KHN Morning Briefing

Summaries of health policy coverage from major news organizations.

Viewpoints: Insurance And Death Rates; Massachusetts ‘Exit Plan'; Obamacare Premiums

The New York Times: What Health Insurance Might Do
Alert (or at least health-care-obsessed) readers have no doubt been following the coverage of a new study on mortality in Massachusetts in the years following Romneycare’s coverage expansion, the gist of which — the authors found a striking, Massachusetts-specific decline in death rates for the non-elderly — tends to confirm liberal assumptions about the benefits of health insurance, and undercut the conservative and libertarian argument that insurance doesn’t have the impact on health and mortality that most people expect. The study’s findings are an almost-diametrical reversal of the results from Oregon’s Medicaid experiment, which were much discussed around this time last year (here’s my contribution), and which seemed to strengthen the conservative critique of Obamacare’s pursuit of comprehensive coverage. So now it’s liberalism’s turn to claim vindication, and to press Obamacare’s critics to give ground in the debate (Ross Douthat, 5/7). 

The Boston Globe: Exit Plan For Health Site Mess Deserves Scrutiny Of Its Own
Having decided that fixing the current website is a lost cause, officials at the troubled Massachusetts Health Connector today will recommend buying a software product from a different vendor, hCentive. But the Connector also wants to prepare to join Healthcare.gov, the federal website, in case hCentive’s “off-the-shelf” website product can’t be adapted in time to let Massachusetts residents secure health plans for 2015, for which enrollment starts on Nov. 15. That course has left the state’s health insurance plans deeply concerned, and understandably so: Having invested heavily to prepare for the dysfunctional website, they’ll now have to prepare to work with two different websites (5/8).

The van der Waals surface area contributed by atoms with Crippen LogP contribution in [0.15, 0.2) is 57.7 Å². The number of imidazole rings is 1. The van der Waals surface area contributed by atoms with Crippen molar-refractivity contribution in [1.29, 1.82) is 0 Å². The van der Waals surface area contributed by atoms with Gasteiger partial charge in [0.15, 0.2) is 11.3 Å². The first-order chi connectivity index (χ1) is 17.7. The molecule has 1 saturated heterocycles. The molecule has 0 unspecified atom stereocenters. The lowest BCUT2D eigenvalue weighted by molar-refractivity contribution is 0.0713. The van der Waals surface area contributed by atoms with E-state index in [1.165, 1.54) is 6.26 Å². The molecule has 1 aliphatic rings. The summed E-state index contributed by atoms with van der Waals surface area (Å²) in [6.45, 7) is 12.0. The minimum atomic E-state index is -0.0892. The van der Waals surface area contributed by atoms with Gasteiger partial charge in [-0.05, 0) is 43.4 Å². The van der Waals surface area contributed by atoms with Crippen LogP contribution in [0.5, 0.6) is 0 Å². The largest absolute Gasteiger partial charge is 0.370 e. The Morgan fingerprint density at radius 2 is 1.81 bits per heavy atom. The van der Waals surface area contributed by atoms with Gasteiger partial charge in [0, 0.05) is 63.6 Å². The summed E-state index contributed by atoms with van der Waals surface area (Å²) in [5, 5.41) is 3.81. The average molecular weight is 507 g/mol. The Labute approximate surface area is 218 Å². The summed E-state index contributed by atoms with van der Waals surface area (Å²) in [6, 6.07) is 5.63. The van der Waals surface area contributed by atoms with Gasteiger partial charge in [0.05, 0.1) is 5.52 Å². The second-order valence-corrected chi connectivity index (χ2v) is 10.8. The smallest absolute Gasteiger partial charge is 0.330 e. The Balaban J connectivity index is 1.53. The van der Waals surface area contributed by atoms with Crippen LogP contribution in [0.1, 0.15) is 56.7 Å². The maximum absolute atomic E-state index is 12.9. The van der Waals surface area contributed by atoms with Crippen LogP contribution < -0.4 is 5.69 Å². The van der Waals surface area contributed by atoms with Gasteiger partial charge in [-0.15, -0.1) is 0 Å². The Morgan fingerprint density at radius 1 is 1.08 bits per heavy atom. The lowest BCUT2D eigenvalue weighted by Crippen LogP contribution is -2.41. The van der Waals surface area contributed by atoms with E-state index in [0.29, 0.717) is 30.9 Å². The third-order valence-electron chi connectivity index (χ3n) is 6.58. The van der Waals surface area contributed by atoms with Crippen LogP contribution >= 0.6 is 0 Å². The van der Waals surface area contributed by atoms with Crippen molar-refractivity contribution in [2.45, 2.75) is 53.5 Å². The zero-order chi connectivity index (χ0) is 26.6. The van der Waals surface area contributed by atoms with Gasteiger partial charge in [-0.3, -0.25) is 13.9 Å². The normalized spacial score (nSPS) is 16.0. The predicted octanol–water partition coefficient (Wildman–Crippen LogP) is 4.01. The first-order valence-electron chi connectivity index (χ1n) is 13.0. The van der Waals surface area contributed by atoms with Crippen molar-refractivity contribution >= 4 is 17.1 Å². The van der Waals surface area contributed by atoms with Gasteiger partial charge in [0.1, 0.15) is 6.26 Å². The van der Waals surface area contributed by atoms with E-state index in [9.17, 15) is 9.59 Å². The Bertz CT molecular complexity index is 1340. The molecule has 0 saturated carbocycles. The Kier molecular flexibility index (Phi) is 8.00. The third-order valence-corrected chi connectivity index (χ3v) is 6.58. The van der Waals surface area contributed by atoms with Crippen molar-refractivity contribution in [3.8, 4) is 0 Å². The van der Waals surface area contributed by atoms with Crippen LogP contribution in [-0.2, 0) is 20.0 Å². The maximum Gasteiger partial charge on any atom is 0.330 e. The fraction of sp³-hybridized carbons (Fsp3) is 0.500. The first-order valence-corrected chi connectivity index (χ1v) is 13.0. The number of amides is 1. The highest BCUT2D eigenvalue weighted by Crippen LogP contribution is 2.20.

The Wall Street Journal: Disconnected In Massachusetts 
The FBI is reportedly investigating criminal fraud by the architects of Oregon's ObamaCare program, but maybe the G-men should take a look on the East Coast too. Like Oregon two weeks ago, Massachusetts announced on Monday that it is dumping its dysfunctional insurance exchange and defaulting to the federal version—though in fairness to Governor Deval Patrick, his crimes are merely against competent government (5/7).

Los Angeles Times: The Insurers Speak: Yes, People Are Paying Their Obamacare Premiums
Things continue to get tough for the Obamacare dead-enders, those increasingly lonely opponents whose only comeback against the flow of good news about the Affordable Care Act is to conjure up absurd arguments against it (I mean you, Cato's Michael Cannon) or, if all else fails, make stuff up (Michael Hiltzik, 5/7). 

The New England Journal Of Medicine: Here To Stay — Beyond The Rough Launch Of The ACA 
Come 2017, outright repeal will remain unlikely for three reasons. First, all major parts of the ACA except the individual mandate are popular — including the insurance-market reforms, the subsidies to make insurance affordable, closure of the drug-benefit “doughnut hole,” and the incentives for most employers to provide affordable insurance as a fringe benefit. Second, lawmakers who support repeal will not want to snatch insurance coverage from an estimated 37 million people who will be insured thanks to the ACA in 2017. Third, repeal would cut into the sales and profits of health care providers and suppliers of all stripes. Although repeal of the ACA is therefore unlikely, amendments are certain (Henry J. Aaron, 5/7).

The New England Journal Of Medicine: Health Care Reform After The ACA 
The ACA creates new subsidies for insurance purchased on the exchanges and expands Medicaid eligibility, increasing the pressure from entitlements on state and federal budgets. Subsidies shift the burden but do not reduce the cost. ... If Republicans gain a Senate majority in the fall, they ... can be expected to advance targeted proposals to eliminate the ACA's most unpopular and unworkable aspects and substitute market-based alternatives. Such proposals will embrace the possibility of a more decentralized, less regulatory, and more consumer-driven model of health care. I believe that will be the direction of the next phase of health care reform in 2017, no matter who is elected President (Joseph R. Antos, 5/7).

The Washington Post: Medicaid: Will McAuliffe Play The Cuccinelli Care?
As Bill Clinton once famously said: “It depends upon what the meaning of the word is.” Ain’t that the truth. Last year, GOP gubernatorial candidate Ken Cuccinelli strongly opposed Democratic rival Terry McAuliffe’s promise to expand Medicaid. That was a partisan difference. But earlier in 2013, Mr. Cuccinelli had occasion to address a question sitting at the heart of the Medicaid expansion debate in a nonpartisan way: Who has the legal right to expand the program? (Norman Leahy and Paul Goldman, 5/7). 

news@JAMA: Good Prospects For Reform In Long-term Care